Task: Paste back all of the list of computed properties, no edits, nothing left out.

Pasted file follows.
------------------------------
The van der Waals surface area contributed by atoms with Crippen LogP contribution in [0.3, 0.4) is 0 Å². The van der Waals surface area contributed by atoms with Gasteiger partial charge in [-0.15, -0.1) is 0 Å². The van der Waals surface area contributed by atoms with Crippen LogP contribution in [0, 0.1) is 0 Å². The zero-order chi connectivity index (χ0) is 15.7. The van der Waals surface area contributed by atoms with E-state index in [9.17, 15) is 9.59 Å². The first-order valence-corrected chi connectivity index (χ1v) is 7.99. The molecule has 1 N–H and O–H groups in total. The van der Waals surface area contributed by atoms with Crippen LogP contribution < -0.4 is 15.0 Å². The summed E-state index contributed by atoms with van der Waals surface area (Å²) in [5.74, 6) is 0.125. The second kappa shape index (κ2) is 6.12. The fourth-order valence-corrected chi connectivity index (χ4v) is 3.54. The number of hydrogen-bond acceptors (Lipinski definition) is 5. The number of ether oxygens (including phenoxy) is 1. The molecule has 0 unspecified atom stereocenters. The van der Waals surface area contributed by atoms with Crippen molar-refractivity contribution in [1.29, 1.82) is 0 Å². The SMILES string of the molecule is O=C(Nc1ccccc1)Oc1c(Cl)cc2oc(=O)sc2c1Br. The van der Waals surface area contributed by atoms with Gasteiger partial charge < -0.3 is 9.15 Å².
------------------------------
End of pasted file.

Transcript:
The van der Waals surface area contributed by atoms with Crippen LogP contribution in [0.3, 0.4) is 0 Å². The van der Waals surface area contributed by atoms with Gasteiger partial charge in [-0.15, -0.1) is 0 Å². The van der Waals surface area contributed by atoms with Crippen LogP contribution in [0, 0.1) is 0 Å². The zero-order chi connectivity index (χ0) is 15.7. The van der Waals surface area contributed by atoms with E-state index in [9.17, 15) is 9.59 Å². The first-order valence-corrected chi connectivity index (χ1v) is 7.99. The molecule has 1 N–H and O–H groups in total. The van der Waals surface area contributed by atoms with Crippen LogP contribution < -0.4 is 15.0 Å². The summed E-state index contributed by atoms with van der Waals surface area (Å²) in [5.74, 6) is 0.125. The second kappa shape index (κ2) is 6.12. The fourth-order valence-corrected chi connectivity index (χ4v) is 3.54. The number of hydrogen-bond acceptors (Lipinski definition) is 5. The number of ether oxygens (including phenoxy) is 1. The molecule has 0 unspecified atom stereocenters. The van der Waals surface area contributed by atoms with Crippen molar-refractivity contribution in [1.29, 1.82) is 0 Å². The SMILES string of the molecule is O=C(Nc1ccccc1)Oc1c(Cl)cc2oc(=O)sc2c1Br. The van der Waals surface area contributed by atoms with Gasteiger partial charge < -0.3 is 9.15 Å².